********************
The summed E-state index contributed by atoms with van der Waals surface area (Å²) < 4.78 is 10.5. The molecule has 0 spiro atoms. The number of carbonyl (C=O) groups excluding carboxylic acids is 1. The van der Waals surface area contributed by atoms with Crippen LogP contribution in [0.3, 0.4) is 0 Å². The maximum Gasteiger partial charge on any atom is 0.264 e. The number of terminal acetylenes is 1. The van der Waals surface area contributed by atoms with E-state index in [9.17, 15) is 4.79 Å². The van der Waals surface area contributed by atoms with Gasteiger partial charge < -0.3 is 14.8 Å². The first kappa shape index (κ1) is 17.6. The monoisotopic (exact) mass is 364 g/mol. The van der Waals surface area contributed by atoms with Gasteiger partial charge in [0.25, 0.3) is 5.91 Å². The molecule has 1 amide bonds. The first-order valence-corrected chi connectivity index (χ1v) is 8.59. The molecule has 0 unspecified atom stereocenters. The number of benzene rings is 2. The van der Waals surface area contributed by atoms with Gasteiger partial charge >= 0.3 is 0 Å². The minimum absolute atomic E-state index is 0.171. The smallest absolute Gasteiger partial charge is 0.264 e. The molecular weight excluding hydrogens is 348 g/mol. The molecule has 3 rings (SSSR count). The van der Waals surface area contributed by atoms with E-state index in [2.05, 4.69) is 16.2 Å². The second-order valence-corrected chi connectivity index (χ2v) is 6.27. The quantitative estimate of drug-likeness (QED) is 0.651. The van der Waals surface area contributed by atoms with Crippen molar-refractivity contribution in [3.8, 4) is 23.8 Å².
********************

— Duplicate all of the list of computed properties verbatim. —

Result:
The summed E-state index contributed by atoms with van der Waals surface area (Å²) < 4.78 is 10.5. The molecule has 0 spiro atoms. The number of carbonyl (C=O) groups excluding carboxylic acids is 1. The van der Waals surface area contributed by atoms with Crippen LogP contribution in [0.3, 0.4) is 0 Å². The maximum Gasteiger partial charge on any atom is 0.264 e. The number of terminal acetylenes is 1. The van der Waals surface area contributed by atoms with E-state index in [9.17, 15) is 4.79 Å². The van der Waals surface area contributed by atoms with Gasteiger partial charge < -0.3 is 14.8 Å². The first kappa shape index (κ1) is 17.6. The monoisotopic (exact) mass is 364 g/mol. The van der Waals surface area contributed by atoms with Gasteiger partial charge in [0.25, 0.3) is 5.91 Å². The molecule has 1 amide bonds. The first-order valence-corrected chi connectivity index (χ1v) is 8.59. The molecule has 0 unspecified atom stereocenters. The number of benzene rings is 2. The van der Waals surface area contributed by atoms with Gasteiger partial charge >= 0.3 is 0 Å². The minimum absolute atomic E-state index is 0.171. The smallest absolute Gasteiger partial charge is 0.264 e. The molecular weight excluding hydrogens is 348 g/mol. The molecule has 3 rings (SSSR count). The van der Waals surface area contributed by atoms with E-state index in [2.05, 4.69) is 16.2 Å². The second-order valence-corrected chi connectivity index (χ2v) is 6.27. The quantitative estimate of drug-likeness (QED) is 0.651. The van der Waals surface area contributed by atoms with Crippen molar-refractivity contribution in [3.8, 4) is 23.8 Å².